Writing a Book Review at an Academic level
There are two keys to writing a good book review. First, you must summarize the author’s position on the topic so that the reader has a basis for evaluating your critique. The key is to say enough so that the reader has a firm understanding of the author’s argument, but avoid adding so much detail that there is insufficient room for the critique. The second and most important key to the paper is the analysis of the author’s opinion. The student should discuss whether, based on the author’s logical and evidentiary support that his or her position is justifiable. For example, consider the article entitled “Is Business Bluffing Ethical” from the Harvard Business Review. The author argues that a number of practices that society considers unethical are not unethical in the business world. His evidence for this argument is that business people routinely engage in such practices and do not consider them unethical. Two examples of such practices he cites are deceptive labeling of food packages and the neglect of known safety hazards when corporations manufacture products. The author’s case is defective on two grounds:
- Many of the practices he cites, including those noted above, are in fact considered unethical by many people in business. Therefore, his basic factual premise is incorrect. Here, I am challenging the author’s evidence. I would cite evidence disputing the author’s statement that businesspeople consider such practices ethical.
- Even if it is true that businesspeople consider such practices ethical, that does not mean that in fact they are ethical. One could conclude alternatively that many business practices are not ethical. To conclude that the practices are ethical, one must cite ethical principles, not merely common practice. Here, I am challenging the author’s logic.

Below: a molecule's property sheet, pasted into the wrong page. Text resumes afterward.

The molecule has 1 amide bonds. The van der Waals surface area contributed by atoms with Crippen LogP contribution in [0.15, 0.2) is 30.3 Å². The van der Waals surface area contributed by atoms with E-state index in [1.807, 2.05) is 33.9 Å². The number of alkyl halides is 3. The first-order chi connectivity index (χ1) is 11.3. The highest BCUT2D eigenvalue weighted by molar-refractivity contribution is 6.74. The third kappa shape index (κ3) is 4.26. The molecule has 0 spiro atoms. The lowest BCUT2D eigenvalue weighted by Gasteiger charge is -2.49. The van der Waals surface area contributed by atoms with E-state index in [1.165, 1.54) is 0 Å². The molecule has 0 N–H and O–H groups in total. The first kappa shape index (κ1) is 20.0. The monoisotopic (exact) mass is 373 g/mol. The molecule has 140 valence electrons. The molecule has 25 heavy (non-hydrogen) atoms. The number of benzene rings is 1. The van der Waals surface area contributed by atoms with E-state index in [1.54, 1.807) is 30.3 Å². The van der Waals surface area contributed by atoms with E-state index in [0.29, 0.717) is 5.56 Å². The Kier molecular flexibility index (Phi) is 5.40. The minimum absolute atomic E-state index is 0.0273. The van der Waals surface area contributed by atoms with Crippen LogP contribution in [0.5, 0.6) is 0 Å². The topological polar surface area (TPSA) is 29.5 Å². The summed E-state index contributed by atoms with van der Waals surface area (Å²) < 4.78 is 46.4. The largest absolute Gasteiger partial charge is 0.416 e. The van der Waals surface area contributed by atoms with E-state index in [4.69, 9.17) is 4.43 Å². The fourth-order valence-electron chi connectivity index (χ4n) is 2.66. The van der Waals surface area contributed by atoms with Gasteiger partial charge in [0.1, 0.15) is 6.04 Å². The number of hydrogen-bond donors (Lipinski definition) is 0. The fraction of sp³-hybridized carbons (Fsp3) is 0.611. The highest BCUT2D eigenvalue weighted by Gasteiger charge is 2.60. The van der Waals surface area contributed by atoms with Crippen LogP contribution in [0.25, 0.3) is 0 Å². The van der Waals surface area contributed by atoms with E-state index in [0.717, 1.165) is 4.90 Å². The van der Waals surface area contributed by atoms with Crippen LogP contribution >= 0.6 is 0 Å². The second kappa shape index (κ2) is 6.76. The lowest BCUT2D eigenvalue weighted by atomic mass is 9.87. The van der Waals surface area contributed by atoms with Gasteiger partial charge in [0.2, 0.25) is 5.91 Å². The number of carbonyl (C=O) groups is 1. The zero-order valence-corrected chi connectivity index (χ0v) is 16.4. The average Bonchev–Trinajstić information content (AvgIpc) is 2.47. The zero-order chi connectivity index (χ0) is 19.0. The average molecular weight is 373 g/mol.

In your paper you would expand on these two points with additional evidence and argument. Note again that the above points critique the author’s evidence and his logic. That should be the focus of your paper, whether you agree or disagree with the author (and critiquing an author does not mean that you must disagree): merely saying that you agree or disagree, or that the author’s points are valid or invalid, is unhelpful. You need to ask yourself why you agree or disagree: how is the author’s logic coherent or flawed; do his or her examples and evidence stand up to scrutiny, or does other evidence contradict them? Although you are not required to do additional research on the topic of the article, you may do so, and you may turn up evidence that either supports or contradicts the author’s point. Or you may have evidence from your own experience and knowledge of the topic.
After you have written your paper, review the conclusions you have drawn. Then take the “why” test. For each conclusion ask yourself, Why is this conclusion true? Why do I know this to be case? Then ask yourself, is the answer in your paper? If it is not, you have not supported your conclusion. Supporting your conclusions with persuasive argument or evidence is the key to writing an effective paper. The following are common mistakes in writing a paper such as this:
- Making assertions (conclusions) without supporting them. This is the most common flaw in such papers; always use the “why test.
- Writing a summary of the article but not critiquing it.
- Writing an essay on the topic rather than specifically critiquing the author’s position.
- Not summarizing the article sufficiently so that the reader can understand your critique (or, putting in too much detail).